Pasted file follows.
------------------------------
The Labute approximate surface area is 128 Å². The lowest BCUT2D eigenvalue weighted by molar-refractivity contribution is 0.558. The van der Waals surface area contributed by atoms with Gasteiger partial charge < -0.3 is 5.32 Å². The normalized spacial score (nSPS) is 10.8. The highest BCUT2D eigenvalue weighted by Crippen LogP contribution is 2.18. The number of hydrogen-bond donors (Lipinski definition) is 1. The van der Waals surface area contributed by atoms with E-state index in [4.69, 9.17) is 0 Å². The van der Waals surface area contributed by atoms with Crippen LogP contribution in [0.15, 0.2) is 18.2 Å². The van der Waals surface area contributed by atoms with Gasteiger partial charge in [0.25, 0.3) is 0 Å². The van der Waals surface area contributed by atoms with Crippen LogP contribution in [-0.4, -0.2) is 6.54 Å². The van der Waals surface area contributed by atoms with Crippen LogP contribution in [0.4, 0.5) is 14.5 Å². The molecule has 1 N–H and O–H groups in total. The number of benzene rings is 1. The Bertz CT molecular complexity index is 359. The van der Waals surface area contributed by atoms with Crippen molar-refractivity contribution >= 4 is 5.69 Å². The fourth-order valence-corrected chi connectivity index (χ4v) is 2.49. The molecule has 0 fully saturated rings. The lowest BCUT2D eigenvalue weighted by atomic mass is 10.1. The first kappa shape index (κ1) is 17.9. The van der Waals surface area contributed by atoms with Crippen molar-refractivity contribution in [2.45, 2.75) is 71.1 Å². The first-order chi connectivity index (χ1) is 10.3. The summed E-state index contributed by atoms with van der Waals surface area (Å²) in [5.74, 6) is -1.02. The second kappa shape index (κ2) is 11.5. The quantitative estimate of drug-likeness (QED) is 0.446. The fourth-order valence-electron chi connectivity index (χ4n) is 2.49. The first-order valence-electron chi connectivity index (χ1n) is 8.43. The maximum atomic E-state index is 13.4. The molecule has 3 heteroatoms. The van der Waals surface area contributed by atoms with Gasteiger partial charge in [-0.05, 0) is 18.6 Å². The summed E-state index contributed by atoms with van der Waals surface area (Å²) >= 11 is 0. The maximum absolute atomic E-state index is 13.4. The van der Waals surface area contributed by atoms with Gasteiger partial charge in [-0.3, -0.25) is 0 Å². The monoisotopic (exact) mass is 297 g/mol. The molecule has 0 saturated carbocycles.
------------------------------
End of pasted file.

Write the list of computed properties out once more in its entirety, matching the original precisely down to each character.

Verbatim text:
The Labute approximate surface area is 128 Å². The lowest BCUT2D eigenvalue weighted by molar-refractivity contribution is 0.558. The van der Waals surface area contributed by atoms with Gasteiger partial charge < -0.3 is 5.32 Å². The normalized spacial score (nSPS) is 10.8. The highest BCUT2D eigenvalue weighted by Crippen LogP contribution is 2.18. The number of hydrogen-bond donors (Lipinski definition) is 1. The van der Waals surface area contributed by atoms with E-state index in [4.69, 9.17) is 0 Å². The van der Waals surface area contributed by atoms with Crippen LogP contribution in [0.15, 0.2) is 18.2 Å². The van der Waals surface area contributed by atoms with Gasteiger partial charge in [0.25, 0.3) is 0 Å². The van der Waals surface area contributed by atoms with Crippen LogP contribution in [-0.4, -0.2) is 6.54 Å². The van der Waals surface area contributed by atoms with Crippen LogP contribution in [0.4, 0.5) is 14.5 Å². The molecule has 1 N–H and O–H groups in total. The number of benzene rings is 1. The Bertz CT molecular complexity index is 359. The van der Waals surface area contributed by atoms with Crippen molar-refractivity contribution >= 4 is 5.69 Å². The fourth-order valence-corrected chi connectivity index (χ4v) is 2.49. The molecule has 0 fully saturated rings. The lowest BCUT2D eigenvalue weighted by atomic mass is 10.1. The first kappa shape index (κ1) is 17.9. The van der Waals surface area contributed by atoms with Crippen molar-refractivity contribution in [2.45, 2.75) is 71.1 Å². The first-order chi connectivity index (χ1) is 10.3. The summed E-state index contributed by atoms with van der Waals surface area (Å²) in [5.74, 6) is -1.02. The second kappa shape index (κ2) is 11.5. The quantitative estimate of drug-likeness (QED) is 0.446. The fourth-order valence-electron chi connectivity index (χ4n) is 2.49. The first-order valence-electron chi connectivity index (χ1n) is 8.43. The maximum atomic E-state index is 13.4. The molecule has 3 heteroatoms. The van der Waals surface area contributed by atoms with Gasteiger partial charge in [-0.05, 0) is 18.6 Å². The summed E-state index contributed by atoms with van der Waals surface area (Å²) >= 11 is 0. The maximum absolute atomic E-state index is 13.4. The van der Waals surface area contributed by atoms with Gasteiger partial charge in [-0.3, -0.25) is 0 Å². The monoisotopic (exact) mass is 297 g/mol. The molecule has 0 saturated carbocycles.